Independent component analysis is a computational method that separates a multivariate signal into its additive components. Sounds complicated, doesn’t it? Let’s break the definition down, then.

In computing, a multivariate signal is simply a signal that contains several distinguishable components. So you can think of it as a complete song—with music, lyrics, and even additional sound effects and backup vocals. Suppose you break the piece down into its parts. In that case, you can apply independent component analysis, so to speak, by separating each instrument, singer, and object making the different sounds from one another. In this example, the song is the multivariate signal while the instruments, singers, and objects are its additive components.

Other interesting terms…

Read More about “Independent Component Analysis”

If you’re still having a hard time digesting what independent component analysis is, maybe this simplistic illustrative explanation can help.

Think of the chart below as a multivariate signal or, as in our example, a complete song with five additive components—lead singer, guitar, drums, piano, and backup singer.

multivariate signal example

If independent component analysis is applied to it, you’ll get these results, which show what objects made the song sound the way it does.

The song won’t sound the same if any additive component is removed. The more elements you take out, the less it would sound the same. But independent component analysis can also allow you to adjust individual components, like making the piano louder than the guitar, to create a different version.

Note, however, that sound waves don’t usually look as clean as the charts above depict. Instead, they look a lot more complex than the waves we used.

The Cocktail Party Problem: What Does It Have to Do with Independent Component Analysis?

Ever been to a cocktail party? It gets loud, doesn’t it? That’s why it’s typically used to describe how independent component analysis works. The process solves the problem of isolating what one speaker says from what everyone else is saying.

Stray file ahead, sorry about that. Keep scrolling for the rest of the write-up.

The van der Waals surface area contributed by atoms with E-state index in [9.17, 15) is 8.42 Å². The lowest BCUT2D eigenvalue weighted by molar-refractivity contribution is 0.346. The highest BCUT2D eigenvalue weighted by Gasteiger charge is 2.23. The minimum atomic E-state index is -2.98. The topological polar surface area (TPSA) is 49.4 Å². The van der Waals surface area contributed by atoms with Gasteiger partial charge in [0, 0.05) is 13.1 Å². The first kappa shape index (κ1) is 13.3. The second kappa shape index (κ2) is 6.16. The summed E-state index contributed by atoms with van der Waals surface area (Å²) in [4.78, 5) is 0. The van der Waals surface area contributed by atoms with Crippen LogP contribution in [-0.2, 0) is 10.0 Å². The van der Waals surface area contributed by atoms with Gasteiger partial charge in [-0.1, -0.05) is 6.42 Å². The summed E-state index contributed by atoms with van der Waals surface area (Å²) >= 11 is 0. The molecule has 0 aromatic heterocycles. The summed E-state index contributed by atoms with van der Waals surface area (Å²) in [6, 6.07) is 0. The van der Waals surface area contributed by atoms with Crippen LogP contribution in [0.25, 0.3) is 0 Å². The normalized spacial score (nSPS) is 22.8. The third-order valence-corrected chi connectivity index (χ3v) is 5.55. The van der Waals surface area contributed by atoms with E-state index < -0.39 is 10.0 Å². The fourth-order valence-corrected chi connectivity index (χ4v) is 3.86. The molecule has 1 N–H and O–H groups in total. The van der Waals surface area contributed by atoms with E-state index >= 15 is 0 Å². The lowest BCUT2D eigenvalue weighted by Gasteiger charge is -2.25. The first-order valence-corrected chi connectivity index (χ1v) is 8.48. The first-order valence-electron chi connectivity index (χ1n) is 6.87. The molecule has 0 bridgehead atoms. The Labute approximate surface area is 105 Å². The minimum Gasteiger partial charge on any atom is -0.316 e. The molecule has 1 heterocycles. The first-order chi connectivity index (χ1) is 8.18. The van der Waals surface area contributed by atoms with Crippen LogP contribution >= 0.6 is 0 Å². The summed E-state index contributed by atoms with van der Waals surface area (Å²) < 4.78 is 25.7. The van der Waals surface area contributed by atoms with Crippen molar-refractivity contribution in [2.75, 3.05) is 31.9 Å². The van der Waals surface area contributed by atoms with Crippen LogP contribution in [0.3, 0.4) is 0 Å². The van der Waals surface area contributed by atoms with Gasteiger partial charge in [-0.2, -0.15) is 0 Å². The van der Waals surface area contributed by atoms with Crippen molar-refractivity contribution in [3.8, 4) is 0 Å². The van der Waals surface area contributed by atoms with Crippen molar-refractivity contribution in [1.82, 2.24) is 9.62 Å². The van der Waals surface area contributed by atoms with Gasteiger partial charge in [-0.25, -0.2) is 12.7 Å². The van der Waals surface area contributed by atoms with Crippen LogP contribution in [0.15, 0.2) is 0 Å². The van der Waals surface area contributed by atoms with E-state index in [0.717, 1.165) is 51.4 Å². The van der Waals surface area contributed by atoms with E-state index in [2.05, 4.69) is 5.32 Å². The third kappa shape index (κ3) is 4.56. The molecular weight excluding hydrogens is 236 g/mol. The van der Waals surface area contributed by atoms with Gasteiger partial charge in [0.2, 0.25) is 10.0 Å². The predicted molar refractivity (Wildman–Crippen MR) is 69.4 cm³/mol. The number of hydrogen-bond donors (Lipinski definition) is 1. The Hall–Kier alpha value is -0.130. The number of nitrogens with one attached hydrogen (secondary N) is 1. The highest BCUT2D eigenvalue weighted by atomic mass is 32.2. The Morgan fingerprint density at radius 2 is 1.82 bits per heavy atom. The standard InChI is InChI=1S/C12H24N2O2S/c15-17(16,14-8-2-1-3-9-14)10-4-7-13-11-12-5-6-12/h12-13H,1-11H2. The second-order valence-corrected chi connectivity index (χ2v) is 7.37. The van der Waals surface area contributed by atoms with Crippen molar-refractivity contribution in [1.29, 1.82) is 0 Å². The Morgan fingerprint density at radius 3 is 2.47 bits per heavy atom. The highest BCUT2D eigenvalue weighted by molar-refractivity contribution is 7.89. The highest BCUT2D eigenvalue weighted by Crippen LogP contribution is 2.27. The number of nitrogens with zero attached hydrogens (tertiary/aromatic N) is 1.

So, imagine two people talking at a cocktail party. If you equip each one with a microphone, their voices are picked up at different volumes. The recordings would depend on how far the mics are from the speakers’ mouths and how loud their voices are. But how can you separate the two voices to obtain isolated recordings of each speaker?

Enter independent component analysis, which transforms each speaker’s voice into a distinct set of vectors. Think along the wave lines in our song example earlier. Once the waves are identified, you can quickly tell each speaker’s words.

Who Do We Have to Thank for Independent Component Analysis?

The first general framework for independent component analysis was introduced by Jeanny Hérault and Bernard Ans in 1984. Christian Jutten further developed their work in 1985 and 1986. After that, it was refined by Pierre Comon in 1991, who also popularized the concept in a paper published in 1994. By 1995, Tony Bell and Terry Sejnowski introduced the first fast and efficient independent component analysis algorithm.

What Are Common Applications of Independent Component Analysis?

Some independent component analysis use cases are:

  • Optical imaging of neurons: Doctors, specifically neurologists and neurosurgeons, can use independent component analysis on optical images of human brains to observe them closely. That way, they can surmise what’s wrong with the organ and fix it.
  • Neuronal spike sorting: You can also use independent component analysis to group neurons into clusters based on similarities in their spikes.
  • Facial recognition: Independent component analysis algorithms are also used in facial recognition systems to detect identifying characteristics that make a person’s face, such as iris patterns.
  • Predicting stock market prices: Much like detecting neuronal spikes, independent component analysis can also be used to track the progress of particular stocks once they’re offered to buyers.
  • Mobile phone communications: In telecommunications, independent component analysis makes noise reduction possible, allowing hands-free communication that’s as clear as possible.
  • Color-based detection of fruit ripeness: Independent component analysis can also help farmers handle huge plantations come harvest time. Algorithms can be crafted to gauge how ripe fruits are based on their color.
  • Astronomy and cosmology: Independent component analysis can also be applied to monitor the movements of stars, comets, and other heavenly bodies. It can help astrologists and cosmologists predict their movements over time.
  • Finance: Much like you would use independent component analysis to predict stock market changes and heavenly body movements, you can also employ it for other finances.

Based on the documented applications above, it’s easy to see that independent component analysis is helpful for medicine, IT, finance, telecommunications, agriculture, astronomy, and cosmology. Over time, more use cases are bound to crop up.

Key Takeaways

  • Independent component analysis is a computing process that identifies the individual parts that make up a multivariate signal.
  • The Cocktail Party Problem is most often used to explain the underlying concept behind independent component analysis.
  • Independent component analysis is helpful for medicine, IT, finance, telecommunications, agriculture, astronomy, and cosmology.